We received adverse comments from the Dakota Resource Council, submitted in a letter dated November 6, 2002, regarding our proposed approval of the revisions to the North Dakota PSD rule (NDAC 33-15-15). Specifically, the commenter disagrees with our approval of the repeal of the provision that required NDDH to consult with an impacted state prior to approving a PSD source permit application that will consume more than half of the available increment in the other state. It is the commenter's belief that removal of this provision relaxes the SIP and is in conflict with section 110(a)(2)(D)(i)(II) of the Clean Air Act, which requires SIPs to include provisions prohibiting any source within a state from emitting any air pollutant which will interfere with measures to prevent significant deterioration of air quality in any other state's applicable implementation plan. The commenter believes that we must not approve the removal of this provision without the State demonstrating that there are other provisions in the North Dakota SIP that ensure that sources in North Dakota will not interfere with other states' plans to prevent significant deterioration of air quality.

We agree with the need for such a demonstration from the State and specifically requested it during our review of these revisions in draft form. In a November 28, 2000, letter from Jeffrey L. Burgess, NDDH, to Dick Long, EPA Region VIII, the State provided such assurances. Specifically, the State indicated that its PSD rules contain all of the notification requirements in the Federal rules (see 40 CFR 51.166 and 40 CFR 52.21), including notification during the public comment period to an affected state (see North Dakota Administrative Code (NDAC) 33-15-15-01.5.b.). Although there is no longer a consultation requirement, there are still requirements under North Dakota's PSD program for the NDDH to provide notice to any state, Federal Land Manager, or Indian governing body whose lands may be significantly affected by emissions from a proposed source or modification (see NDAC 33-15-15-01.5.b(4)). This notification usually takes the form of a copy of the public notice, a copy of the related analyses, and a copy of the draft permit. The affected parties then have the opportunity during the public comment period to provide comments to the NDDH. The deletion of the language regarding consultation with an affected state was made to make the State rules more consistent with Federal requirements (40 CFR 51.166 and 40 CFR 52.21 do not include this requirement).

Since the revisions to this chapter are consistent with Federal requirements, and the State has demonstrated that there are other provisions in the SIP to ensure that sources in North Dakota will not interfere with other states' plans to prevent significant deterioration of air quality, we believe the revisions are approvable.

III. Section 110(l)

Section 110(l) of the Clean Air Act states that a SIP revision cannot be approved if the revision would interfere with any applicable requirement concerning attainment and reasonable further progress towards attainment of the National Ambient Air Quality Standards (NAAQS) or any other applicable requirements of the Act. The North Dakota SIP revisions that are the subject of this document do not interfere with the maintenance of the NAAQS or any other applicable requirements of the Act. The SIP revision amends the State's General Provisions and Methods of Measurement and these changes are consistent with Federal requirements and rules. The repeal of requirements for existing infectious waste incinerators does not interfere with the maintenance of the NAAQS or any other applicable requirements of the Act because these requirements are addressed in the State's plan for the control of emissions from existing hospital/medical/ infectious waste incinerators, which was approved by EPA in a May 13, 1999 Federal Register document (64 FR 25831). The new rules that provide for source exclusions from the title V permit to operate requirements are consistent with EPA's authority to approve exclusionary rules under section 110 of the Clean Air Act and the rules do not interfere with the maintenance of the NAAQS or any other applicable requirements of the Act because they are consistent with the April 14, 1998, EPA guidance from John Seitz, Director of the Office of Air Quality Planning and Standards, entitled “Potential to Emit (PTE) Guidance for Specific Source Categories.” The update to the State's PSD rules mirror the Federal rules. Finally, the State's removal of the term “nuisance” does not interfere with the maintenance of the NAAQS or any other applicable requirements of the Act since nuisances can still be addressed under the State's definition of “air pollution.”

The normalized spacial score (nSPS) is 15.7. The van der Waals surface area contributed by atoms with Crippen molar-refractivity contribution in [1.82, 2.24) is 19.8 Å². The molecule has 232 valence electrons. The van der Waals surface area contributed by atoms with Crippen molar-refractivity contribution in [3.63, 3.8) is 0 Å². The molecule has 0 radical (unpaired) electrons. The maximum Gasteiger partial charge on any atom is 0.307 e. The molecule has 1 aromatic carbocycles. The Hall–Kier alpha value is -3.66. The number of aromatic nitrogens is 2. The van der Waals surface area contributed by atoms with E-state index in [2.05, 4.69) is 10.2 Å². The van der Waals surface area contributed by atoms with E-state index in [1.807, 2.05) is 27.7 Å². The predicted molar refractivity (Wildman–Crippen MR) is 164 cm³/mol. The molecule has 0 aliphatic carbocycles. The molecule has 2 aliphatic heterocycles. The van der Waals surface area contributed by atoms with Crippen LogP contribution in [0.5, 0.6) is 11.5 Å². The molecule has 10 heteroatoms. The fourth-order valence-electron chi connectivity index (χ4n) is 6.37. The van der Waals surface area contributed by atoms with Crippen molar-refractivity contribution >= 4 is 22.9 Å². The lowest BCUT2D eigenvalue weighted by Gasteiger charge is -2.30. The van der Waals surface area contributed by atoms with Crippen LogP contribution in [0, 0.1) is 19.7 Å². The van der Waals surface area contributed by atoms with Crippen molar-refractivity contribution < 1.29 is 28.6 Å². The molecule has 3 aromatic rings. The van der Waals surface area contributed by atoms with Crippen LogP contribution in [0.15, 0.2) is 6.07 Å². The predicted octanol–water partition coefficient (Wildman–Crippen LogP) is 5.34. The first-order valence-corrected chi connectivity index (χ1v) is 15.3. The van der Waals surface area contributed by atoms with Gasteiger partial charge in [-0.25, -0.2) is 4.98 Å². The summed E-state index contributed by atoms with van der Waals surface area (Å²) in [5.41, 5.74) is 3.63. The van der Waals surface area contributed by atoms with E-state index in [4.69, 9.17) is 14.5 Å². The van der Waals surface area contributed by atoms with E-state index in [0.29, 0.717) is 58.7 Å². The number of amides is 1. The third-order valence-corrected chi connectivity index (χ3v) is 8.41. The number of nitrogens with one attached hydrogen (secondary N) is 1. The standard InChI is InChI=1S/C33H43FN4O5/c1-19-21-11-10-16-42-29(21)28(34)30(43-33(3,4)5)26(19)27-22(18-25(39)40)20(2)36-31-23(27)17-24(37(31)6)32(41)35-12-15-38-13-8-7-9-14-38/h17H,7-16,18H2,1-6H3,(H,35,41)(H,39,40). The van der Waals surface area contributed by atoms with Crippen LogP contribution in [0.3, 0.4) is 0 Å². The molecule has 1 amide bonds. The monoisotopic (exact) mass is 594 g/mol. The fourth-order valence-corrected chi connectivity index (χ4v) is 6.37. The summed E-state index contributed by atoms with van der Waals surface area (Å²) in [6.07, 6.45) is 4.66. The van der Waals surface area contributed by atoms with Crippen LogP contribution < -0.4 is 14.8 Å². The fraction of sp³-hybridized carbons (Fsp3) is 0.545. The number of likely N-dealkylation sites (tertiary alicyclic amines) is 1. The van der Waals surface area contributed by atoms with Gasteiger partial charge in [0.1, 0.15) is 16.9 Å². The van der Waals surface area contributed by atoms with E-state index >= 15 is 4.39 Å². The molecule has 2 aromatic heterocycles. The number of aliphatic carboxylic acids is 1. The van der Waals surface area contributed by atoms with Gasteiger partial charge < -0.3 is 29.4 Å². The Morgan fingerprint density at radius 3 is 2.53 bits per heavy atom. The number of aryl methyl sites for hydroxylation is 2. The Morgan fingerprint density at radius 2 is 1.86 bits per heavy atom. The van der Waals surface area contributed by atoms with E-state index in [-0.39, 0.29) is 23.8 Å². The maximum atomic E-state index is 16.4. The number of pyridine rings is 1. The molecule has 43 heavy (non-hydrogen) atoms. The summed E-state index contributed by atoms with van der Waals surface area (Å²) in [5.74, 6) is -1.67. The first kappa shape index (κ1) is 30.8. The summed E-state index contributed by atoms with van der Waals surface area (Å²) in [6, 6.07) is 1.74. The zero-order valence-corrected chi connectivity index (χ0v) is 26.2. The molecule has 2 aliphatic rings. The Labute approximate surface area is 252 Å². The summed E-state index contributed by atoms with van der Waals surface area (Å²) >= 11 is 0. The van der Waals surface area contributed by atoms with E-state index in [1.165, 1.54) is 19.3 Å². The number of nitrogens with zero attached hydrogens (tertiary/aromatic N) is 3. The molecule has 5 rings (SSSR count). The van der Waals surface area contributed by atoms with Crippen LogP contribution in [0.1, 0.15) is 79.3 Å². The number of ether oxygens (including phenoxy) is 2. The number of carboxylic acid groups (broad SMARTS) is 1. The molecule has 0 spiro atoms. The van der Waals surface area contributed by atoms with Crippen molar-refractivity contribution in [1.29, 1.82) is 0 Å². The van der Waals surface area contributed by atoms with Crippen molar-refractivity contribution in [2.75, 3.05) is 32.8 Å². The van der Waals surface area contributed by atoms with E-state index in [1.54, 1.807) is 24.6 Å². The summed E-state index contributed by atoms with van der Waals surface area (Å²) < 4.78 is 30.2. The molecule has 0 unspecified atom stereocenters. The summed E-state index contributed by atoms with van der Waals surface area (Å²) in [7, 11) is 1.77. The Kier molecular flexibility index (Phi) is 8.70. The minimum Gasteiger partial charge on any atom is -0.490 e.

IV. Final Action

EPA is approving North Dakota's SIP revision, as submitted by the Governor with a letter dated June 21, 2001. The revisions in the June 21, 2001 submittal which are being approved in this document involve sections of the following chapters of the North Dakota Administrative Code: 33-15-01 General Provisions; 33-15-05 Emissions of Particulate Matter Restricted; 33-15-14 Designated Air Contaminant Sources, Permit to Construct, Minor Source Permit to Operate, Title V Permit to Operate (specifically, subsection 33-15-14-07, Source Exclusions from Title V Permit to Operate Requirements); 33-15-15 Prevention of Significant Deterioration; and 33-15-17 Restriction of Fugitive Emissions. The June 21, 2001 submittal also included requests for direct delegation of Chapter 33-15-21, Acid Rain Program and Chapter 33-15-22, Emission Standards for Hazardous Air Pollutants for Source Categories, which are being handled separately.

V. Statutory and Executive Order Reviews